The news about money and light savings by replacing old bulbs is old news (unless you have been living under a rock). But the topic of light savings is not overdone yet. Suppose every household in the US would switch to high-efficiency light bulbs (such as compact fluorescent bulbs). This would reduce the nation’s energy consumption by 10% in the residential sector. The residential sector, by the way, accounts for about 20% of all the energy use in the US. That’s a lot of oil.
Still not sure about switching to high-efficiency light bulbs? Don’t buy the hype about light savings? Don’t believe the positive impacts on the pocketbook or the environment? Want to calculate and test the light savings for yourself? OK, let’s tackle the cost savings and simple payback below. (Simple payback refers to the amount of time it takes for you to make back the cost of the new bulbs from the savings).
To calculate the bottom line, here is the information needed:
- The wattage rating (watts) of the existing bulb
- The wattage rating (watts) of the new bulb
- The number of hours we use the bulb every day
- The rate we pay for electricity in kilowatt-hours or kWh. You can find your electric rate by looking at the electricity portion of your utility bill.
- One kilowatt is 1,000 watts, so we must remember to divide our answer by 1,000 to convert it to kilowatt-hours
- The cost of the original bulb
- The cost of the new bulb
As an example, let’s swap out a highly used light bulb in a fixture in a living room that is on continuously for 5 hours per day. The fixture has one 100 Watt incandescent bulb which costs $050. It is to be replaced with one 25 Watt compact fluorescent or CFL (provides the equivalent brightness of the incandescent), costing $2.50. Let’s assume $0.15 per Kilowatt Hour (kWh) for electricity rate, the national average in the US.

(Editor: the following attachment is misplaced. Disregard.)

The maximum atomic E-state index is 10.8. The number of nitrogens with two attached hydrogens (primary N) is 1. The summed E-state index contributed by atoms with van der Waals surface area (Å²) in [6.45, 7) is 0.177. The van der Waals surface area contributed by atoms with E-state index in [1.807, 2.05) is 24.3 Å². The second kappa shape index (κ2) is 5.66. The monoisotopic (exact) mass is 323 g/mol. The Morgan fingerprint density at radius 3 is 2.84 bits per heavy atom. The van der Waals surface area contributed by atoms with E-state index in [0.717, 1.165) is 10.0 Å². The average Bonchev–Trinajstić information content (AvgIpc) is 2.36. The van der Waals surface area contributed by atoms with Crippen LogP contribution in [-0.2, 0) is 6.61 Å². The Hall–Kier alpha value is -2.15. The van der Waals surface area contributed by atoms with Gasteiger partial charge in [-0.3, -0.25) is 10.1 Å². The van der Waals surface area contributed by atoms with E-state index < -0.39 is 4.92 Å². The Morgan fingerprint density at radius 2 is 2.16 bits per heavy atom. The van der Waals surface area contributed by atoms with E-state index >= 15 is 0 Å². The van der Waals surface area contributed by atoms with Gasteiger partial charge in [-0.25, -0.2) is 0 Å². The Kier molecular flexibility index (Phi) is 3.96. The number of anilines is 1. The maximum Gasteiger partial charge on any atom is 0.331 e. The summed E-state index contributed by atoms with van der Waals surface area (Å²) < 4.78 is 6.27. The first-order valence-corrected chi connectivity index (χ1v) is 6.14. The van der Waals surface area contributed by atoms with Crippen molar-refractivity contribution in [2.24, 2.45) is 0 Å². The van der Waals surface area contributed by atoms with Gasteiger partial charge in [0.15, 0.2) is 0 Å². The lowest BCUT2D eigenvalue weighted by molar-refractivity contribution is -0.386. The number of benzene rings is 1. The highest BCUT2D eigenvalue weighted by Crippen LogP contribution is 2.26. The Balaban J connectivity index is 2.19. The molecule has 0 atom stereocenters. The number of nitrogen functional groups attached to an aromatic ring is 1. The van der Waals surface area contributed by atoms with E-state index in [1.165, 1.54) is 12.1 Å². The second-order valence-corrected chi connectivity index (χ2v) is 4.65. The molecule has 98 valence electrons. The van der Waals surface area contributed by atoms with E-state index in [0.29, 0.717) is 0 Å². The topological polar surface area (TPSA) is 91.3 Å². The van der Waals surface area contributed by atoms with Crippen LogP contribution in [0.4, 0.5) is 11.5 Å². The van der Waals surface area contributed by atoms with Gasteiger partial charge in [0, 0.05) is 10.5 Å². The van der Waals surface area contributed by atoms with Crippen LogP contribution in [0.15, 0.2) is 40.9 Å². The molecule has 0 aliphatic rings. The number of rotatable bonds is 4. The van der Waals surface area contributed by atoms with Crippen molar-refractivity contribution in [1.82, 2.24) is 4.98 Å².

To calculate the cost savings, first calculate the energy usage of the existing bulb, then that of the replacement bulb. Hopefully, the replacement bulb energy use will be less than the existing bulb’s. The difference between the existing and the new is the savings. Here is the formula to calculate the cost of energy used per year:
Yearly Cost of Energy ($) = number of bulbs X watts per bulb/1,000 watts X hours of use per day X 365 days X electric rate
So, for our example:
Cost of Energy for existing bulb ($) = 1 bulb X 100 watts X 5 hours per day X 365 days X $0.15 per kWh/1,000 watts = $ 27.38 per year
Cost of Energy for replacement bulb ($) = 1 bulb X 25 watts X 5 hours per day X 365 days X $0.15 per kWh/1000 watts = $ 6.84 per year
Savings per year ($) = $ 27.38 – $ 6.84 = $20.54
Here is how to calculate the simple payback in years:
Simple Payback (Yrs): ( Cost of new bulb ($) – Cost of old bulb ($) ) / yearly savings ($)
For our example, the simple payback is:
Simple Payback (Yrs) = ($2.50 – $0.5) /$20.54 = 0.1 years or 1.2 months